Interpretation must depend on the text and the context. They are the basis of interpretation. One may well say if the text is the texture, context is what gives the colour. Neither can be ignored. Both are important. That interpretation is best which makes the textual interpretation match the contextual.
Where statutory provision is plain and unambiguous- Court shall not interpret the same in a different manner
The Court’s jurisdiction to interpret a statute can be invoked when the same is ambiguous. It is well known that in a given case the Court can iron out the fabric but it cannot change the texture of the fabric. It cannot enlarge the scope of legislation or intention when the language of the provision is plain and unambiguous. It cannot add or subtract words to a statute or read something into it which is not there. It cannot rewrite or recast legislation.
The Constitution of the United States was not ordained and established by the States, but, as the preamble declares, by “the people of the United States.” It was competent for the people to invest the general government with all the powers which they might deem proper and necessary; to extend or restrain these powers, according to their own good pleasure, and to give them a paramount and supreme authority.
The preamble has been said to be a good means to find out the intention of a statute, and, as it were, a key to the understanding of it. It usually states, or professes to state, the general object and meaning of the Legislature in passing the measure.
What authority has the Master of the Rolls for saying that the courts do look at the marginal notes?” Per Bramwell, L.J.: “What would happen if the marginal notes differed from the section, which is a possibility, as is shown in section 112 of this Act? Does the marginal note repeal the section, or does the section repeal the marginal note?”
The headings of a portion of a statute may be referred to in order to determine the sense of any doubtful expressions in sections ranged under it. (Hammersmith and City Railway Co. v. Brand, L.R. 4 H.L. 171, 203; but see—per Lord Cairns, id. p. 217. Eastern Counties Rail. Co. v. Marriage, 9 H.L. Ca. 32. Union Steamship Co. of N.Z. v. Melbourne Harbour Trust, 9 App. Ca. 365.)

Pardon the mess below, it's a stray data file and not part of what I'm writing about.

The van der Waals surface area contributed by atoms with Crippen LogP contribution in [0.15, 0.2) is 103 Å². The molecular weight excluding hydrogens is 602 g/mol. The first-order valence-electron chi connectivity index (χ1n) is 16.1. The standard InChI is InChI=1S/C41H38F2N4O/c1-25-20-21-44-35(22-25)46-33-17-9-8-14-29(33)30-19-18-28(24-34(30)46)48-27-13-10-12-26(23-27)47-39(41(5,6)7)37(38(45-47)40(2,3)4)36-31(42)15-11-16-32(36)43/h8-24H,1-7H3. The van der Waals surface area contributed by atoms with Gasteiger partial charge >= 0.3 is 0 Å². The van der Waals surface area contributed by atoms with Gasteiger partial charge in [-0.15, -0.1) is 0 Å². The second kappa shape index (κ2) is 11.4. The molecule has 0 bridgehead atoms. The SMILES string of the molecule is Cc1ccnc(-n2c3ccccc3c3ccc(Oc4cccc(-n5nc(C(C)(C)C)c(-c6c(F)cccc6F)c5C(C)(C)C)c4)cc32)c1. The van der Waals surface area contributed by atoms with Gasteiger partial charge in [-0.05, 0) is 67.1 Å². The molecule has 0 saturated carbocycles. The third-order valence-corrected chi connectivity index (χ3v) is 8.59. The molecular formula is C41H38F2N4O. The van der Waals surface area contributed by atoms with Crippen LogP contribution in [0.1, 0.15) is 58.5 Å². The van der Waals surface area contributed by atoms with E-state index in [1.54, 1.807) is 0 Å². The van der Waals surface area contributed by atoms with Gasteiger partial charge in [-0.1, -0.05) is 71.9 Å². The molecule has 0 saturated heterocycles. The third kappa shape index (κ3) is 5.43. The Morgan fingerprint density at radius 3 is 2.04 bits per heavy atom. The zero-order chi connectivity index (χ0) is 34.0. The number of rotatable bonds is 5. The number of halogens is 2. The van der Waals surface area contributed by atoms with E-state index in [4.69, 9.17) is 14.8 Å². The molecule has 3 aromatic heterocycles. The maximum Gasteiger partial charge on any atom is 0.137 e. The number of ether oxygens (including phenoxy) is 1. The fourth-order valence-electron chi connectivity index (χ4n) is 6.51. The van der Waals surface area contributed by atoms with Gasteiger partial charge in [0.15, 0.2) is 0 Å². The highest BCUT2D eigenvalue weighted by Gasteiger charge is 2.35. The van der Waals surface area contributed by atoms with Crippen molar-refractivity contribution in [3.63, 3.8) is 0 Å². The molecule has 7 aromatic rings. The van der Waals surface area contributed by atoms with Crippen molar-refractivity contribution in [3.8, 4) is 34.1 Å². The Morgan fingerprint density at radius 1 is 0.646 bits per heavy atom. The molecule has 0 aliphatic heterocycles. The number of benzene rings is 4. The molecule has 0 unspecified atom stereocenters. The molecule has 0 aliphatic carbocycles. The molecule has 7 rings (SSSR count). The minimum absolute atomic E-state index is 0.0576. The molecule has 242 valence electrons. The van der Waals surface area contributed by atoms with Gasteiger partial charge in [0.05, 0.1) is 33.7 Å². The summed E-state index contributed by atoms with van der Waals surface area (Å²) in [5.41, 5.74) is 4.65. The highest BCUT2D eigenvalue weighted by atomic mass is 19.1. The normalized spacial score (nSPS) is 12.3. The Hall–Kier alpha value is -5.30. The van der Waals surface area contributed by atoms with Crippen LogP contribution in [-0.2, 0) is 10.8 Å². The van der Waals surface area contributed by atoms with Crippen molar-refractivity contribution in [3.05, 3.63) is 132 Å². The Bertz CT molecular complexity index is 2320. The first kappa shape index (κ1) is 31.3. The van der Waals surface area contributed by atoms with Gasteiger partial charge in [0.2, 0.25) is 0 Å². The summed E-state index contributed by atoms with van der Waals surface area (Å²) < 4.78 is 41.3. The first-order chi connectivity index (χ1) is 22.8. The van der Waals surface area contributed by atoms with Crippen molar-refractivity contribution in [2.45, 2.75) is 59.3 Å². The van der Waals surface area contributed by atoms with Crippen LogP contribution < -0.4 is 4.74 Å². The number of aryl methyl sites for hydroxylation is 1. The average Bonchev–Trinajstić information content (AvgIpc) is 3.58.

“An Act.” An Act may, for the purpose of analysis and classification, be considered as consisting of the following parts:— (1) Title, (2) Preamble, (3) Words of enacting authority, (4) The Covering […]
The enacting part of an Act is not to be controlled by the title or recitals unless the enacting part is ambiguous, and then the title and recitals may be referred to for the purpose of ascertaining the intention of the legislature. (Bentley v. Rotherham Local Board
Thus when there is an ambiguity in terms of a provision, one must look at well-settled principles of construction but it is not open to first create an ambiguity which does not exist and then try to resolve the same by taking recourse to some general principle.
When a statute enacts that something shall be deemed to have been done, which in fact and truth was not done, the Court is entitled and bound to ascertain for what purposes and between what persons the statutory fiction is to be resorted to…
If a directs to do an act in certain manner, it necessarily prohibits doing of the act in any other manner.
If a statute has conferred a power to do an act and has laid down the method in which that power has to be exercised, it necessarily prohibits the doing of the […]
The proper function of a proviso is to except and to deal with a case which would otherwise fall within the general language of the main enactment and its effect is confined to that case.
When a statute is passed for the purpose of enabling something to be done, and prescribed the way in which it is to be done, it may be either an absolute enactment […]
Where the plain literal interpretation of a statutory provision produces a manifestly unjust result which could never have been intended by the Legislature, the Court might modify the language used by the […]
In interpreting a taxing statute, equitable considerations are entirely out of place. A taxing statute cannot be interpreted on any presumption or assumption. A taxing statute has to be interpreted in the light of what is clearly expressed; it cannot imply anything which is not expressed; it cannot import provisions in the statute so as to supply any deficiency.
Where words of a statute are absolutely clear and unambiguous, no interpretation other than literal rule shall apply
It is a settled principle of interpretation that the Court should neither add nor delete words from a statute. Where the words of a statute are absolutely clear and unambiguous, recourse cannot […]
In Julius v. Bishop of Oxford (1880) 5 A.C. 214 it was observed by Cairns, L.C., at pp. 222-223 that the words “it shall be lawful” conferred a faculty or power, and they did not of themselves do more than confer a faculty or power.
§ 1. The Three Factors of Judging Good judgment A man of good judgment in a given set of affairs is a man in so far educated, trained, whatever may be his […]
General principles for construction of a Will have been reiterated by supreme court in a large number of cases. It shall be sufficient to refer to a three Judge Bench judgment of […]
When language of the provision is plain and unambiguous, the question of supplying ‘casus omissus’ does not arise
Apex Court in the case of Union of India and Anr. v. Shardindu held that when language of the provision is plain and unambiguous, the question of supplying ‘casus omissus’ does not arise and the Court can interpret a law but cannot legislate. Therefore, recent trend for supplying gape in legislation is concerned, the Court will be loath in exercise of power under Article 226 of the Constitution of India